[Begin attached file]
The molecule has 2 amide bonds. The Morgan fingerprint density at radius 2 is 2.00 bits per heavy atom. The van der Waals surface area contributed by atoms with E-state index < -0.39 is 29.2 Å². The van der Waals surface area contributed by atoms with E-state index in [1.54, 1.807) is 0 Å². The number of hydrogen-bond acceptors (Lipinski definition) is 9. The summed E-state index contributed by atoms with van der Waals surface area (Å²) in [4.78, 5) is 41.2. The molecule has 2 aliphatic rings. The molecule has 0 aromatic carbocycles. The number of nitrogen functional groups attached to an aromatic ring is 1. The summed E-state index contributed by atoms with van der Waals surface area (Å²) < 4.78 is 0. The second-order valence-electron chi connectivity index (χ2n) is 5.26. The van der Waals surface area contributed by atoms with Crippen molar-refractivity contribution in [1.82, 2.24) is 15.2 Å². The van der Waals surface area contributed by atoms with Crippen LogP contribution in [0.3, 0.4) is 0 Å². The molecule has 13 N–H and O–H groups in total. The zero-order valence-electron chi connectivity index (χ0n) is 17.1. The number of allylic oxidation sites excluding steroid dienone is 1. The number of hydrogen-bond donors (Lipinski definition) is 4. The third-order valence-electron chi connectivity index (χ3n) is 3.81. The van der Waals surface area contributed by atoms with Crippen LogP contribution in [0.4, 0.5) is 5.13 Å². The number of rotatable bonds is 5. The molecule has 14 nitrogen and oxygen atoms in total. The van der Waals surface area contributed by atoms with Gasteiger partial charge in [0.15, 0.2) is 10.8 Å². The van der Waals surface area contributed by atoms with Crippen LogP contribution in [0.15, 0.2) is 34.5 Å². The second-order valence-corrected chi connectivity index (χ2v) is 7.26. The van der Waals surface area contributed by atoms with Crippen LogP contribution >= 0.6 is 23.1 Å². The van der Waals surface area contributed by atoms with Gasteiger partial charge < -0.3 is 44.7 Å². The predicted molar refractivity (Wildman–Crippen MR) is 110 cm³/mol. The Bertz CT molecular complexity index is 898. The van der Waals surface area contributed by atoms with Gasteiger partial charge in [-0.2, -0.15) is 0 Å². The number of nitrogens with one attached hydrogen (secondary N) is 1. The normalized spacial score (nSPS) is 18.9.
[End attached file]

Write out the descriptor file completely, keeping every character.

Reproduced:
The molecule has 2 amide bonds. The Morgan fingerprint density at radius 2 is 2.00 bits per heavy atom. The van der Waals surface area contributed by atoms with E-state index < -0.39 is 29.2 Å². The van der Waals surface area contributed by atoms with E-state index in [1.54, 1.807) is 0 Å². The number of hydrogen-bond acceptors (Lipinski definition) is 9. The summed E-state index contributed by atoms with van der Waals surface area (Å²) in [4.78, 5) is 41.2. The molecule has 2 aliphatic rings. The molecule has 0 aromatic carbocycles. The number of nitrogen functional groups attached to an aromatic ring is 1. The summed E-state index contributed by atoms with van der Waals surface area (Å²) < 4.78 is 0. The second-order valence-electron chi connectivity index (χ2n) is 5.26. The van der Waals surface area contributed by atoms with Crippen molar-refractivity contribution in [1.82, 2.24) is 15.2 Å². The van der Waals surface area contributed by atoms with Crippen LogP contribution in [0.3, 0.4) is 0 Å². The molecule has 13 N–H and O–H groups in total. The zero-order valence-electron chi connectivity index (χ0n) is 17.1. The number of allylic oxidation sites excluding steroid dienone is 1. The number of hydrogen-bond donors (Lipinski definition) is 4. The third-order valence-electron chi connectivity index (χ3n) is 3.81. The van der Waals surface area contributed by atoms with Crippen LogP contribution in [0.4, 0.5) is 5.13 Å². The number of rotatable bonds is 5. The molecule has 14 nitrogen and oxygen atoms in total. The van der Waals surface area contributed by atoms with Gasteiger partial charge in [0.15, 0.2) is 10.8 Å². The van der Waals surface area contributed by atoms with Crippen LogP contribution in [0.15, 0.2) is 34.5 Å². The second-order valence-corrected chi connectivity index (χ2v) is 7.26. The van der Waals surface area contributed by atoms with Crippen LogP contribution >= 0.6 is 23.1 Å². The van der Waals surface area contributed by atoms with Gasteiger partial charge < -0.3 is 44.7 Å². The predicted molar refractivity (Wildman–Crippen MR) is 110 cm³/mol. The Bertz CT molecular complexity index is 898. The van der Waals surface area contributed by atoms with Gasteiger partial charge in [-0.2, -0.15) is 0 Å². The number of nitrogens with one attached hydrogen (secondary N) is 1. The normalized spacial score (nSPS) is 18.9.